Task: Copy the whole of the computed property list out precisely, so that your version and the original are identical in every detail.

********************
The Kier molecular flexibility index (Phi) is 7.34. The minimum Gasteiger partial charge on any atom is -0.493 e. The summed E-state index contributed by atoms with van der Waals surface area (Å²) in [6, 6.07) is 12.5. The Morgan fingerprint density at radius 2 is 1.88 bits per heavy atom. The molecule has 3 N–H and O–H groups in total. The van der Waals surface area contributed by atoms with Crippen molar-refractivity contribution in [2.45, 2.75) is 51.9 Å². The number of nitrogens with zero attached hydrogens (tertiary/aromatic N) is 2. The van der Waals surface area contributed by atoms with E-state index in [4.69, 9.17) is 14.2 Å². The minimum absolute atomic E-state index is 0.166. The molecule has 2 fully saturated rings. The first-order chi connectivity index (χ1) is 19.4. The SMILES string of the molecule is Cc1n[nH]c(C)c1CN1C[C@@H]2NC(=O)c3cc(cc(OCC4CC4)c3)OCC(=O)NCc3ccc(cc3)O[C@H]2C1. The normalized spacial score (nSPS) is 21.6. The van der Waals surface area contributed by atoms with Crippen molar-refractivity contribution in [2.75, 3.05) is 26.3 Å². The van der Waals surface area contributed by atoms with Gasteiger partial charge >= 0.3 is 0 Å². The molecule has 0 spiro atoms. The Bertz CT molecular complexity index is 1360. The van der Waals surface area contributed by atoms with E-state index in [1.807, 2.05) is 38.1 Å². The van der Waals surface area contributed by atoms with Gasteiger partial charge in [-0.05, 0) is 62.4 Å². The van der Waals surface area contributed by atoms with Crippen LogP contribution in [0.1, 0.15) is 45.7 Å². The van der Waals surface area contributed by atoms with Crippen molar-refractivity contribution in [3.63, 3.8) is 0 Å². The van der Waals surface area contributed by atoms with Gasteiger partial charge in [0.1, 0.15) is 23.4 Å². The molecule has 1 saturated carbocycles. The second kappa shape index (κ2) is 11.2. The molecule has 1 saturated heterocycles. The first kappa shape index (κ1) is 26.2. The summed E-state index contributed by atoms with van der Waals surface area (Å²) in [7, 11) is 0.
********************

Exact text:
The Kier molecular flexibility index (Phi) is 7.34. The minimum Gasteiger partial charge on any atom is -0.493 e. The summed E-state index contributed by atoms with van der Waals surface area (Å²) in [6, 6.07) is 12.5. The Morgan fingerprint density at radius 2 is 1.88 bits per heavy atom. The molecule has 3 N–H and O–H groups in total. The van der Waals surface area contributed by atoms with Crippen molar-refractivity contribution in [2.45, 2.75) is 51.9 Å². The number of nitrogens with zero attached hydrogens (tertiary/aromatic N) is 2. The van der Waals surface area contributed by atoms with E-state index in [4.69, 9.17) is 14.2 Å². The minimum absolute atomic E-state index is 0.166. The molecule has 2 fully saturated rings. The first-order chi connectivity index (χ1) is 19.4. The SMILES string of the molecule is Cc1n[nH]c(C)c1CN1C[C@@H]2NC(=O)c3cc(cc(OCC4CC4)c3)OCC(=O)NCc3ccc(cc3)O[C@H]2C1. The normalized spacial score (nSPS) is 21.6. The van der Waals surface area contributed by atoms with Crippen molar-refractivity contribution in [2.75, 3.05) is 26.3 Å². The van der Waals surface area contributed by atoms with Gasteiger partial charge >= 0.3 is 0 Å². The molecule has 0 spiro atoms. The Bertz CT molecular complexity index is 1360. The van der Waals surface area contributed by atoms with E-state index in [1.807, 2.05) is 38.1 Å². The van der Waals surface area contributed by atoms with Gasteiger partial charge in [-0.05, 0) is 62.4 Å². The van der Waals surface area contributed by atoms with Crippen LogP contribution in [0.1, 0.15) is 45.7 Å². The van der Waals surface area contributed by atoms with Crippen molar-refractivity contribution in [3.63, 3.8) is 0 Å². The van der Waals surface area contributed by atoms with Gasteiger partial charge in [0.1, 0.15) is 23.4 Å². The molecule has 1 saturated carbocycles. The second kappa shape index (κ2) is 11.2. The molecule has 1 saturated heterocycles. The first kappa shape index (κ1) is 26.2. The summed E-state index contributed by atoms with van der Waals surface area (Å²) in [7, 11) is 0.